Op art has a history and, in the mid-1960's, was a fashion. The two kinds of time, the historical past converging on the present to give it continuity and echoes, and the present as a wonderful party, never met. An explanation of this double focus, of the effect of two simultaneous worlds inaccessible to one another owing to different time rates, involves a problem of mid-century culture. William Seitz, whose exhibition "The Responsive Eye" at the Museum of Modern Art popularized Op Art, postponed an historical study to a later date and submitted, without much apparent pleasure, to what he called "the demands of the present." 1. Not only was he oppressed by the number of artists stylistically eligible, but also by the public interest: "It is a question whether any new movement, tendency, or style can withstand the public onslaught for long." 2. As this was written in a "preview" of his exhibition in Vogue, it can hardly be said that Mr. Seitz did much to cool it. What happened is that an inhabitant of one time-stream had become distractingly aware of the other and deplored the overlap.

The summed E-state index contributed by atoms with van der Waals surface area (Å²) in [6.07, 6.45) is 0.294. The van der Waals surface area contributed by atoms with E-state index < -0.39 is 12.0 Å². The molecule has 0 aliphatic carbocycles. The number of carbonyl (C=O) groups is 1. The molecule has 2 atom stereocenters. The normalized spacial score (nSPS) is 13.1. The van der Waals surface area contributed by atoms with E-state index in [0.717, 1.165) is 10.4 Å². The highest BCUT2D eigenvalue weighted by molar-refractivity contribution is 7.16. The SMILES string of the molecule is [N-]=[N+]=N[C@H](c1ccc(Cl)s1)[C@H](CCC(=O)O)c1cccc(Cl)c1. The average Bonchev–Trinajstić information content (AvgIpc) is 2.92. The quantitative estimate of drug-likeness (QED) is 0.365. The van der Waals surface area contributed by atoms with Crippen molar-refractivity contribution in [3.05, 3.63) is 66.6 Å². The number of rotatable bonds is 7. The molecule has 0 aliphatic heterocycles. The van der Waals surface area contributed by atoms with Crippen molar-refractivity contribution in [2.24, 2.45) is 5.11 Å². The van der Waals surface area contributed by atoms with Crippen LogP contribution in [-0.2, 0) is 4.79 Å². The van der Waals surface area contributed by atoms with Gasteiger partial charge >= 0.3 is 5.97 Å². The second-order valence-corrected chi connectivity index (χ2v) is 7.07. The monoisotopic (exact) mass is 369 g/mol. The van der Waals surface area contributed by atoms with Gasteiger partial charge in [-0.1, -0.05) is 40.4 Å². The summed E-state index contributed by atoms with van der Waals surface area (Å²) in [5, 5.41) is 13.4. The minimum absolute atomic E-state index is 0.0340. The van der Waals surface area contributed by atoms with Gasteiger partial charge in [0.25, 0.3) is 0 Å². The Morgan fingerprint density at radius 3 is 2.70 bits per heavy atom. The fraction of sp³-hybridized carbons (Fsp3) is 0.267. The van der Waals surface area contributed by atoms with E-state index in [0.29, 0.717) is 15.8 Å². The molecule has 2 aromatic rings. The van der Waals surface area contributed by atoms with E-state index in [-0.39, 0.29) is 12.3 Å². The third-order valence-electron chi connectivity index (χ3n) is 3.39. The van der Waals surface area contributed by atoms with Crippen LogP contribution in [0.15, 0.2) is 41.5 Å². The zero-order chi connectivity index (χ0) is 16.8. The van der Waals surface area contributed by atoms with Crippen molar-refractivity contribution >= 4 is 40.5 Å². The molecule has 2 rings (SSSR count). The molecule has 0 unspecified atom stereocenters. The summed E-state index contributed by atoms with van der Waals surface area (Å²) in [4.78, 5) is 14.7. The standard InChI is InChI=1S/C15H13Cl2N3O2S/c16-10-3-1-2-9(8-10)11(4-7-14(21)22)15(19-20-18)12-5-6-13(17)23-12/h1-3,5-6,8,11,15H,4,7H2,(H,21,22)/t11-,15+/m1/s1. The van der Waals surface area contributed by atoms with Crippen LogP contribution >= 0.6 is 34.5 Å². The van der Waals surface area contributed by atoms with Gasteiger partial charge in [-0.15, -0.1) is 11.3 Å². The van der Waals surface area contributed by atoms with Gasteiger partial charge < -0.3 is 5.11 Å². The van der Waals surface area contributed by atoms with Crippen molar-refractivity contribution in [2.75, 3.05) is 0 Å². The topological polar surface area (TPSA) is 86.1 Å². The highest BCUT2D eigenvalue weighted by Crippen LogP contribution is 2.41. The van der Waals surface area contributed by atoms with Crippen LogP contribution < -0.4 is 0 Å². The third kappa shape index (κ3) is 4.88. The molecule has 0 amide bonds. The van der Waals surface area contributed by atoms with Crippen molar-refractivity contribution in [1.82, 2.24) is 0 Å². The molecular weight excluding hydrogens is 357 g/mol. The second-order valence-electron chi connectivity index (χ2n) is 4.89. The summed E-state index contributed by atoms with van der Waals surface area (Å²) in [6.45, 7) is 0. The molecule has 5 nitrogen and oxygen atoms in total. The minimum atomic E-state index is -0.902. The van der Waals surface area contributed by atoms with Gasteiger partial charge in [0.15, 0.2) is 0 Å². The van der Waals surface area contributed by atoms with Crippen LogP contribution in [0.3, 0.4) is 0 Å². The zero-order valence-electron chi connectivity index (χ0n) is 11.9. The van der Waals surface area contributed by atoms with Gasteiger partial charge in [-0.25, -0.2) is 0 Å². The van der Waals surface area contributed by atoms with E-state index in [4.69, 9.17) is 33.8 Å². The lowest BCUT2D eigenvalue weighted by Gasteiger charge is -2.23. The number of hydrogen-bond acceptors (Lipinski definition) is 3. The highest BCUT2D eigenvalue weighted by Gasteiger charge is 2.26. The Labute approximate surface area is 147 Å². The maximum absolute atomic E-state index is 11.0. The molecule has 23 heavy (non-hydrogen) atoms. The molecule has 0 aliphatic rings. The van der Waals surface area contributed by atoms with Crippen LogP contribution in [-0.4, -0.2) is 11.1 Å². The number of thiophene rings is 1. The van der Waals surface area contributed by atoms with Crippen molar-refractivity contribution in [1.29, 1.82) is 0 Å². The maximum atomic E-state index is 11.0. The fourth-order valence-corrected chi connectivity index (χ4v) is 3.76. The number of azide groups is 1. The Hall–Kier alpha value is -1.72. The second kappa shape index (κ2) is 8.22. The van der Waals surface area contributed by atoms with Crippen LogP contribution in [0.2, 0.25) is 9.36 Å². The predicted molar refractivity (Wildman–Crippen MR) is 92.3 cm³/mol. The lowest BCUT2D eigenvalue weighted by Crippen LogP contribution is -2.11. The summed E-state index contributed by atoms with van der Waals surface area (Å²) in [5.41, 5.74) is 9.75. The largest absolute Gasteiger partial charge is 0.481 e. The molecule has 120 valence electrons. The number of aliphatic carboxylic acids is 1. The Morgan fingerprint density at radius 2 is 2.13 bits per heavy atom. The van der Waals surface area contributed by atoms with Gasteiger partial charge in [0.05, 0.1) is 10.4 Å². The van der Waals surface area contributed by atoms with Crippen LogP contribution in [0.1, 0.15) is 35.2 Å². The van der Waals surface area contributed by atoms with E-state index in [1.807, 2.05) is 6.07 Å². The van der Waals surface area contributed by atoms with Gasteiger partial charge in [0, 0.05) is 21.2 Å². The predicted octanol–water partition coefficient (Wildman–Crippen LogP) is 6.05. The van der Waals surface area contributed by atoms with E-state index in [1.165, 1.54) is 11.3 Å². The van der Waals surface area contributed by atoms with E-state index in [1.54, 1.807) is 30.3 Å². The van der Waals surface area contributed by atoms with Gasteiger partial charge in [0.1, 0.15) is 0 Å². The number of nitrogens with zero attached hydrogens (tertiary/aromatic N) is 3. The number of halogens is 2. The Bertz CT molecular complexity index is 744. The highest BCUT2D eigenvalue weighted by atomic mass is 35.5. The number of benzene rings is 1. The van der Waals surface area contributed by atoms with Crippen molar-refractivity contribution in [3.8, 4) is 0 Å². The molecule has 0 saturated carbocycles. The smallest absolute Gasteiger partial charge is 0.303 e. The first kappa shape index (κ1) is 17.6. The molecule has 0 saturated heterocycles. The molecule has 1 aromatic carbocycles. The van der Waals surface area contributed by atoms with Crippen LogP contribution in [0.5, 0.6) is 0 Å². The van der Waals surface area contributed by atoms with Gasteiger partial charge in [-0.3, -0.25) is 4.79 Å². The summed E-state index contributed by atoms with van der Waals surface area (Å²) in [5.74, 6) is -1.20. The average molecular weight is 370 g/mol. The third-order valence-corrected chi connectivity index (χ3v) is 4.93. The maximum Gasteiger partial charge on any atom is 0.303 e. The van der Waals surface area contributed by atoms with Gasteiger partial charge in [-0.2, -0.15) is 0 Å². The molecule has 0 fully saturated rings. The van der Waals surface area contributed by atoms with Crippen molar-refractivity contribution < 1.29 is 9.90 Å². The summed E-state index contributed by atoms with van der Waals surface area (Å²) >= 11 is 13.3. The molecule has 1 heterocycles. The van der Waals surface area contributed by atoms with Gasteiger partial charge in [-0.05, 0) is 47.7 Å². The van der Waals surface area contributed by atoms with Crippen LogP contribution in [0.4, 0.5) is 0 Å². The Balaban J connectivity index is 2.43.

The currency of the term Op Art, first printed in Time,3. was extraordinary. Through 1965 it was in common use in art, fashion, and humor magazines, and in the newspapers. For example, paintings with zigzags or concentric circles appeared in a New York store's ads as appropriate furniture for the young life. Harper's Bazaar,4. under the heading of "Op Scene," had dress descriptions like: "Black and brown dots getting the bends on white pique (it's all in the way you look at it)." Vogue returned to Op Art with a cover girl's head overprinted with a moiré pattern: "Pow! Op goes the Art. Op goes the fashion." 5.____________________